SNOWPACK: The story of the snowpack begins with a buried melt-freeze crust layer that is still holding heat and moistening the snow immediately above it. However, you don’t have to look far above the crust to find cold dry snow with a layer of weak rimed crystals mixed in. Slab that built from the recent snow on top of this weak layer is denser and dry. If you are on foot, you’ll feel the discomforting “upside-down” snowpack, which should raise the hairs on the back of your neck. If you’re on skis, you might not notice this underfoot, but a couple pole-probes should alert you to the presence of weak snow under strong snow. The majority of the new wind-loaded slab has built in the mid-elevations of the ravine, such as directly above and below the ice in the Center Bowl. Hillman’s has old surface showing in places all the way to the top, but the narrow section just above the fork appears to be holding deeper slab. Where we poked around under Right and Lobster Claw, the slabs were between knee-deep and thigh deep, but there are pockets of old surface showing here and there as well. This leads us to believe that there is a wide variety of stability falling within the Moderate range throughout all areas.

OTHER HAZARDS: Be aware of the potential of falling ice, crevasses, and undermined snow. The best you can do to mitigate the risk from these objective hazards is to avoid them, especially during times when they are more probable. Recent cold has kept these in check to some extent. Emerging crevasses in the ravine and holes in the Little Headwall may be hard to recognize today due to being hidden by new snow. The greatest hazard today is the threat of avalanches and debris running on to the floor of the ravine.

The Sherburne Ski Trail is open about 2/3 of the way down. You’ll see the rope across the trail directing you back to the Tuckerman Ravine Trail, where you will need to hike 3/4 mile down to the parking lot.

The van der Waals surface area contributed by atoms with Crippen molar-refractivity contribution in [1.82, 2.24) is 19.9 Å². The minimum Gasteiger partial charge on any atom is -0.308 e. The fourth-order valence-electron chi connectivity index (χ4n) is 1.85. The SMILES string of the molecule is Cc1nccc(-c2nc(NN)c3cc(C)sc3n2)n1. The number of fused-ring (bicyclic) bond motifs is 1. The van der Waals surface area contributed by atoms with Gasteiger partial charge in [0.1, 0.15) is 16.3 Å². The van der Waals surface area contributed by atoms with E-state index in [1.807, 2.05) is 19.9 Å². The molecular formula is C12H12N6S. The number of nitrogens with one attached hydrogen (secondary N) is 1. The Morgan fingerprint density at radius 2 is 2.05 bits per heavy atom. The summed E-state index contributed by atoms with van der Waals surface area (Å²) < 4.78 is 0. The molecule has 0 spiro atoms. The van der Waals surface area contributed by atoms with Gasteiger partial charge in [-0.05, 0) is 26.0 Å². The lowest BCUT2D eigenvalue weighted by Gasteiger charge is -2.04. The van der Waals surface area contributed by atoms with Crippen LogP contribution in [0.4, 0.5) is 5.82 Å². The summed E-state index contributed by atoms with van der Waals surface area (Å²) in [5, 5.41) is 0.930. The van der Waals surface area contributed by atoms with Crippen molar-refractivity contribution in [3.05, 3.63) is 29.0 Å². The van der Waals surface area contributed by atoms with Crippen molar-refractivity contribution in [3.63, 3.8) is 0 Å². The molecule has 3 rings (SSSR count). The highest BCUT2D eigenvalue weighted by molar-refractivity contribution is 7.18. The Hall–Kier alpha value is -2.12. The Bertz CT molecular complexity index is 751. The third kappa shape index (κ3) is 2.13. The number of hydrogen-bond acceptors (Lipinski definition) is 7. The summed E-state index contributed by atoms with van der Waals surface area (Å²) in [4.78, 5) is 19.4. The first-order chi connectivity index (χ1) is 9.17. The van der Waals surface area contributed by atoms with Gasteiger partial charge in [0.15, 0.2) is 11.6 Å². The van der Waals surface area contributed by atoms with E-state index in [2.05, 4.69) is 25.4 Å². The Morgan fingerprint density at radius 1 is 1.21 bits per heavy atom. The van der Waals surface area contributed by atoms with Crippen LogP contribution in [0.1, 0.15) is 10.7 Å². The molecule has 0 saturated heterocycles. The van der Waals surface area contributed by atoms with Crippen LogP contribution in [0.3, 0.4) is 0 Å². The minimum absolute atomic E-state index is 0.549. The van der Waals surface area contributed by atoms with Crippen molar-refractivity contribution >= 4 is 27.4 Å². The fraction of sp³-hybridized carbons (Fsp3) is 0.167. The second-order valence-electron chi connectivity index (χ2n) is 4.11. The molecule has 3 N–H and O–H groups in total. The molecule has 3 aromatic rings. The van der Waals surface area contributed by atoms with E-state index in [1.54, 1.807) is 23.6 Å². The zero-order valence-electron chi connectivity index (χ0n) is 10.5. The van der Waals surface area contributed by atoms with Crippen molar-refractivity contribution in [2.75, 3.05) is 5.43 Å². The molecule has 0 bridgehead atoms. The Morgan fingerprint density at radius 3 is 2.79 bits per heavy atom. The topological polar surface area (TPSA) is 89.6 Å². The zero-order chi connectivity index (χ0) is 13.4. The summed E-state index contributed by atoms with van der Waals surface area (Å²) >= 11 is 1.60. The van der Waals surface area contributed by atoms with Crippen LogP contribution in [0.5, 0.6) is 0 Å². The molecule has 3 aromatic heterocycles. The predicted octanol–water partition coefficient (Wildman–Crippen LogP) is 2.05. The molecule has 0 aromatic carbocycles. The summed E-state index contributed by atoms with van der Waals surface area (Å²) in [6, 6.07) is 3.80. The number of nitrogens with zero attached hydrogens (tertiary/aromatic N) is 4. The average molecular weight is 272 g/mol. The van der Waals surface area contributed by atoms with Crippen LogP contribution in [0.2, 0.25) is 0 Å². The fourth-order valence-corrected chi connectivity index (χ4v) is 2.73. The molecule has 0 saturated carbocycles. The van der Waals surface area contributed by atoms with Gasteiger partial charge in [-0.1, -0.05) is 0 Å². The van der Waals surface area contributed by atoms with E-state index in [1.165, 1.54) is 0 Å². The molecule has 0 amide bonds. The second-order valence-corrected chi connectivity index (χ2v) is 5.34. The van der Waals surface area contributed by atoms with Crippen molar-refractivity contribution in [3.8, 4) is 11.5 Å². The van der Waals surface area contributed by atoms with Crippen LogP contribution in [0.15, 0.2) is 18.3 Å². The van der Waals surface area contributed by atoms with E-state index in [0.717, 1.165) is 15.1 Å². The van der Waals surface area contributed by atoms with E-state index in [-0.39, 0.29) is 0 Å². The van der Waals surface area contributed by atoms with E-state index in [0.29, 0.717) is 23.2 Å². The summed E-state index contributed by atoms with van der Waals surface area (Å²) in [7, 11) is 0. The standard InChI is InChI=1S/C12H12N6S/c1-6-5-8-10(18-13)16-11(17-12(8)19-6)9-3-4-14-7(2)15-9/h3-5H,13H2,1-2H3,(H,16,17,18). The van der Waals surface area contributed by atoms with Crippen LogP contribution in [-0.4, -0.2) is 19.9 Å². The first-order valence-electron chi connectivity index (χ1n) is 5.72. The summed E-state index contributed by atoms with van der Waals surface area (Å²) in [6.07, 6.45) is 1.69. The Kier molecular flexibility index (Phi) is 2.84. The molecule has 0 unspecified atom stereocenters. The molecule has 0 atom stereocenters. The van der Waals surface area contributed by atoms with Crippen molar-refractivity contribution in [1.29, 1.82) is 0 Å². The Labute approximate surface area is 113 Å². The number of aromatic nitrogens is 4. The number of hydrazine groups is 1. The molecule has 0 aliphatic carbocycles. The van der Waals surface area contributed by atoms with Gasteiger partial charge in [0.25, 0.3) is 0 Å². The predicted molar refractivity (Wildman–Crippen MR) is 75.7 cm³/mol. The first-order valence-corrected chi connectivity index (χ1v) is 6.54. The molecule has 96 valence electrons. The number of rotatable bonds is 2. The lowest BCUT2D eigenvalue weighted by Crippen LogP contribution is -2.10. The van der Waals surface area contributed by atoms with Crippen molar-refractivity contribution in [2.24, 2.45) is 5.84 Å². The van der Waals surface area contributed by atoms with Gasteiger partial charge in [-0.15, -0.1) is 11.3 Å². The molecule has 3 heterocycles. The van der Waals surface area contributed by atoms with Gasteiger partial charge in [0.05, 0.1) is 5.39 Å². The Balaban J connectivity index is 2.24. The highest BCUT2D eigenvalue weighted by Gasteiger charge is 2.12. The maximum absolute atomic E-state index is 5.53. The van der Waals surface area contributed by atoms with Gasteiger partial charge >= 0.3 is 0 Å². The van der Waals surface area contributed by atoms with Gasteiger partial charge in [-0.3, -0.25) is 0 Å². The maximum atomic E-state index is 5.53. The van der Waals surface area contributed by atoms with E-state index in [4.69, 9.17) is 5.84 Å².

Please Remember:

  • Safe travel in avalanche terrain requires training and experience. This advisory is just one tool to help you make your own decisions in avalanche terrain. You control your own risk by choosing where, when, and how you travel.
  • Anticipate a changing avalanche danger when actual weather differs from the higher summits forecast.
  • For more information contact the Forest Service Snow Rangers, the Mount Washington Volunteer Ski Patrol, or the AMC at the Pinkham Notch Visitor Center and Hermit Lake.
  • Posted 8:30 a.m., Saturday, April 26, 2015. A new advisory will be issued tomorrow.

Jeff Lane, Snow Ranger
USDA Forest Service
White Mountain National Forest
(603) 466-2713

2015-04-26

Avalanche Advisory for Saturday, April 25, 2015

This advisory expires tonight at 12:00 midnight.

Tuckerman Ravine has CONSIDERABLE and MODERATE avalanche danger today. Natural avalanches are possible and human-triggered avalanches are likely in The Sluice, Lip, Center Bowl, and the Chute and are rated CONSIDERABLE as a result. All other areas have Moderate avalanche danger. Natural avalanches are unlikely but human-triggered avalanches are possible in Lobster Claw, Right Gully, Left Gully, Hillman’s Highway, and Lower Snowfields. The only exception is the Little Headwall which has Low avalanche danger but has some open holes in the waterfall area. Use care if riding this and start from Connection Cache down the trail from the floor of the Ravine. Huntington Ravine is under a General Advisory. You will need to do your own snow stability assessments when traveling in avalanche terrain in Huntington.